History

Wreck of the Lucy M. Collins, August 19, 1891

When you’re walking on Crane Beach near Steep Hill  Coal, you might be surprised to see lumps of coal lying on the sand. This would be quite a mystery were it not for the tragic history of brigs and schooners transporting coal in the 19th century.

coal

Two lumps of anthracite coal we found on Crane Beach

Wreck of the Lucy M. Collins

It is almost certain that the coal came from the three-masted schooner “Lucy M. Collins,” listed in Merchant Vehicles of the United states as having been built in 1867 in Winterport, Maine. The ship had a gross carrying capacity of 159 tons (the ship’s volume). It may have suffered previous damage and was past its prime in a time when four and five-mast schooners were being built in the Penobscot shipyards. The Lucy M. Collins was bound from New York for Ipswich with 240 tons of anthracite coal when it struck the Ipswich Bar on August 19, 1891 and took on water.

schooner

William J. Barton wrote, “The wharf where the vessel was tied up was known as Glover’s Wharf. The vessel was delivering a shipload of coal to John S. Glover and carried about 350 tons of coal.”

coal_schooner_sepia

A coal schooner at Brown’s Wharf, the location of today’s “Town Wharf.”

William M. Varrell in Ipswich Revisited wrote that much of the coal was salvaged. A Gloucester company stripped the wreck of anything of value, and the hull was left to sink into the Ipswich Bar, where it remains today. Over the years it became apparent that so much coal had been spilled that the Newburyport Daily News published an article stating that “coal lines the bottom” of the Ipswich River.

Wreck of the Falconer

The following is shared by Thomas Franklin Waters in “Ipswich in the Massachusetts Bay Colony”:

“Anthracite coal began to be used in Ipswich about 1832, and in 1839 advertisements of coal stoves appeared in the Ipswich Register. But it is remembered that the first full cargo of coal did not arrive at the wharves until the early forties. The ill-fated brig “Falconer,” laden with bituminous coal, was wrecked on Ipswich beach, December 17, 1847. Seventeen of the passengers and crew were lost, twelve of whom lie buried in the High Street Cemetery in one common grave. “

falconer_tomb

The common grave of 12 crew members who perished in the Falconer is located at the northwest corner of the Old North Burying Ground.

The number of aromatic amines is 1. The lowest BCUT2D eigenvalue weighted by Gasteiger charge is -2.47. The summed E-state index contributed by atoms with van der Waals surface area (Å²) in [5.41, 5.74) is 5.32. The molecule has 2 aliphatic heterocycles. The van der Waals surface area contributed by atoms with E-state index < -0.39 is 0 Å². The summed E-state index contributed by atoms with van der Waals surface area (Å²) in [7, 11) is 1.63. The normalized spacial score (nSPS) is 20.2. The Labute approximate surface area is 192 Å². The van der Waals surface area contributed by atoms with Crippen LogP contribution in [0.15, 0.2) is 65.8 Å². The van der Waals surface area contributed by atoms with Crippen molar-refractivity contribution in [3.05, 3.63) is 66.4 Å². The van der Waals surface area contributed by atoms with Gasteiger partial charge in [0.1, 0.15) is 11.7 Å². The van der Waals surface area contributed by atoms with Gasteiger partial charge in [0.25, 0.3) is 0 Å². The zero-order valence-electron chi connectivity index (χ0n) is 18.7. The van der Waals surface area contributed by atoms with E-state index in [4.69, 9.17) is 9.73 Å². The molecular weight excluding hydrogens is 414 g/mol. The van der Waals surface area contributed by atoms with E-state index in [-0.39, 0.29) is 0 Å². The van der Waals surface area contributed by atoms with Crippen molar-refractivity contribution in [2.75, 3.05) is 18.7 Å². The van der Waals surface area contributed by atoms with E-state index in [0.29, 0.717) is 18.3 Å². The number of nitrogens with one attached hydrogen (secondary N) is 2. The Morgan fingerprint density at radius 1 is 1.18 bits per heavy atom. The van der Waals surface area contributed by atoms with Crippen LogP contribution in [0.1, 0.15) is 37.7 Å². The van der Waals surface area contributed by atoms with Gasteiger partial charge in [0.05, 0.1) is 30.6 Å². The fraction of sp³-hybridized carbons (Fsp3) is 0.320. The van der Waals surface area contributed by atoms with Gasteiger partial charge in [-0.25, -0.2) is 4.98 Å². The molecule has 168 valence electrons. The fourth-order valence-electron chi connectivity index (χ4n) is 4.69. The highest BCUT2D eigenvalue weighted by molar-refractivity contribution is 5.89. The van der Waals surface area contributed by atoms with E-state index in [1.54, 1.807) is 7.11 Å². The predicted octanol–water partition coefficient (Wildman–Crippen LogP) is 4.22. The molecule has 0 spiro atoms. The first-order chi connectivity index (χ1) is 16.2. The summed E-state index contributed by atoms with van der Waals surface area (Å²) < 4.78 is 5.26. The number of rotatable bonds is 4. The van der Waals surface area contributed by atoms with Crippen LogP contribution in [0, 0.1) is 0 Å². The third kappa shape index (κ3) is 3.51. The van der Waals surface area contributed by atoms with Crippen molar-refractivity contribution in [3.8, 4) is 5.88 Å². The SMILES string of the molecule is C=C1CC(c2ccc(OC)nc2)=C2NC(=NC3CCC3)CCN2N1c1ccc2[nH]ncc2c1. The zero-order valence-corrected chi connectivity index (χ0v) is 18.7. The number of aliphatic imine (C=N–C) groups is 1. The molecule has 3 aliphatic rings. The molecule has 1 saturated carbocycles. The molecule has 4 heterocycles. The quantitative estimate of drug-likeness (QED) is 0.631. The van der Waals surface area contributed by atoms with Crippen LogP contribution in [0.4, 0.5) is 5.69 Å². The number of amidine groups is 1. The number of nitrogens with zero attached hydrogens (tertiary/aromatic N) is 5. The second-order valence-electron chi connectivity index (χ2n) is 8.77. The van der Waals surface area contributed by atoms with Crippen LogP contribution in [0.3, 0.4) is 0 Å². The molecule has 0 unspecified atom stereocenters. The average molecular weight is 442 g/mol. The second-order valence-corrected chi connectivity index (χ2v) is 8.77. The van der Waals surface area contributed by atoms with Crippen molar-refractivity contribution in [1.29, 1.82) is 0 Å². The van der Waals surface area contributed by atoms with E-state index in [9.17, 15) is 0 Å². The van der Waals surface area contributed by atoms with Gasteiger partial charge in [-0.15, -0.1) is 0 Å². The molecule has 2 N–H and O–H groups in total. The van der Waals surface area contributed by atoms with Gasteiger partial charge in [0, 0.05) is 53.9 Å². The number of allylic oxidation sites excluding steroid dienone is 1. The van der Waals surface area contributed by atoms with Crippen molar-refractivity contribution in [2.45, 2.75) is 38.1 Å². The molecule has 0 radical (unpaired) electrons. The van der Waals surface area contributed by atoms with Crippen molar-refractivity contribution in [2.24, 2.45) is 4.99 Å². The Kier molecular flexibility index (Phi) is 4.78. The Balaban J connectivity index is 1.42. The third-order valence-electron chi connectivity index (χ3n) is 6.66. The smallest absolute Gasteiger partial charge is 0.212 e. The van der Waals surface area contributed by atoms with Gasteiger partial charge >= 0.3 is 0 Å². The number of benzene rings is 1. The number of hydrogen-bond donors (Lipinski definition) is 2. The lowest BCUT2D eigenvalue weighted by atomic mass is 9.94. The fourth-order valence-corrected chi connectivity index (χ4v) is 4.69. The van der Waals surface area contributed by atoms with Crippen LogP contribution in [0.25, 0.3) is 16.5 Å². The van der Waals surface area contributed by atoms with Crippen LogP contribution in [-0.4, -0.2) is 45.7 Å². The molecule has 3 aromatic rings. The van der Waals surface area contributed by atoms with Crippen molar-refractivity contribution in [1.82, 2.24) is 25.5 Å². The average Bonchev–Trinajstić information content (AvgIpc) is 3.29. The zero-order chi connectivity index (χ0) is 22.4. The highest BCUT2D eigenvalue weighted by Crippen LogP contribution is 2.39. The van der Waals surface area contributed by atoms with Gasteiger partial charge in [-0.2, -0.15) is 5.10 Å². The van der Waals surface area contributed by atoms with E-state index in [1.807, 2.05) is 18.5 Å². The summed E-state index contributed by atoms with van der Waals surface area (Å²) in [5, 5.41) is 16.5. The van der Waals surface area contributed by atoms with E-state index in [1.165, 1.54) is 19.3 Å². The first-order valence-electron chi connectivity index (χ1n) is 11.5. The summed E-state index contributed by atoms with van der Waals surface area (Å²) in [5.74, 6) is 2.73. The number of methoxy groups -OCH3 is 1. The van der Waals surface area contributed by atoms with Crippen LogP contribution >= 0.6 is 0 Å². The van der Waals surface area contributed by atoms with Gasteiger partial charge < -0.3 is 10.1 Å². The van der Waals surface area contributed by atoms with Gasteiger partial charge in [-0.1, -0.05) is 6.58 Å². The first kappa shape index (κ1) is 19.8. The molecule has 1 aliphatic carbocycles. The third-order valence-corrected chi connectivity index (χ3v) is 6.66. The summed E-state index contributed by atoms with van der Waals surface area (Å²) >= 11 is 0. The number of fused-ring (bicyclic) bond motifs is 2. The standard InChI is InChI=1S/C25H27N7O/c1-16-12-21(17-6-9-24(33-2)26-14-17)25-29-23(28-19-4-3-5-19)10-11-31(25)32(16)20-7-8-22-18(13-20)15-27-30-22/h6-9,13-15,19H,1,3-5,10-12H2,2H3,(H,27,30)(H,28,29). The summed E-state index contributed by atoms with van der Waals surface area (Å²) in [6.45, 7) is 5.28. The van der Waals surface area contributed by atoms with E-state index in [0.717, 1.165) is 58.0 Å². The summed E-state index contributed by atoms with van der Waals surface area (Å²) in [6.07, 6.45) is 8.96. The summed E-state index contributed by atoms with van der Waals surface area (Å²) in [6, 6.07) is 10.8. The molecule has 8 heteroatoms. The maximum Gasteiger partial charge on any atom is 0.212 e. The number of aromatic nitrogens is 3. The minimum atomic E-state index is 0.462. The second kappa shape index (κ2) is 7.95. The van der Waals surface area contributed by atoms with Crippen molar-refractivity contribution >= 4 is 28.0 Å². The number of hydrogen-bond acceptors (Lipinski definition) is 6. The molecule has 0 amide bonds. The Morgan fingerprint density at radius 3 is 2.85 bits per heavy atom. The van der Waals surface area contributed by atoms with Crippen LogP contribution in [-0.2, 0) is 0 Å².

The Falconer was transporting 350 tons of coal from Cape Breton, Nova Scotia to Boston when a nor’easter caused the ship to drag anchor and strike the Ipswich Bar 3/4 of a mile from the rocky beach at the foot of Castle Hill, resulting in 17 deaths. This was the greatest maritime disaster in Ipswich history.

The coal wharves

What we found are lumps of anthracite coal, which can be distinguished from bituminous coal by its smoothness and luster. The primary deposits of anthracite of commercial value in the United States are in northeastern Pennsylvania, and this coal was frequently shipped by brig or schooner to New England. Jacob Brown, and Ammi Smith both had coal wharves near the town wharf in the mid-19th Century, and both dispensed anthracite coal. John S. Hovey’s wharf on Water St. was also a destination for the coal-laden ships. The Ipswich Bar, the River, and the small Town Wharf and Cove made Ipswich a hazardous destination.

wharf_early_buildings

Brown’s Wharf, site of today’s Town Landing: As early as 1641, this area was built up with wharves for shipping lumber, lime, sand, coal and granite.

Ada K. Damon, Ipswich MA Wrecks of the schooners - These are photos of two and three-masted schooners, several of which wrecked at Steep Hill Beach, Crane Beach and Plum Island.
Wreck of the Watch and Wait Wreck of the Watch and Wait, August 24, 1635 - Many ships and lives were lost in the Great Colonial Hurricane, including 21 passengers who had set out from Ipswich on August 21, 1635 on a small bark named "Watch and Wait." As they rounded Cape Ann they were suddenly met by the force of the winds.
Wreck of the Lucy M. Collins, August 19, 1891 - When you’re walking on Crane Beach near Steep Hill  Coal, you might be surprised to see lumps of coal lying on the sand. This would be quite a mystery were it not for the tragic history of brigs and schooners transporting coal in the 19th century. Wreck of the Lucy […]
Wreck of the Hesperus, January 6, 1839 - It was the schooner Hesperus, That sailed the wintry sea; And the skipper had taken his little daughtèr, To bear him company.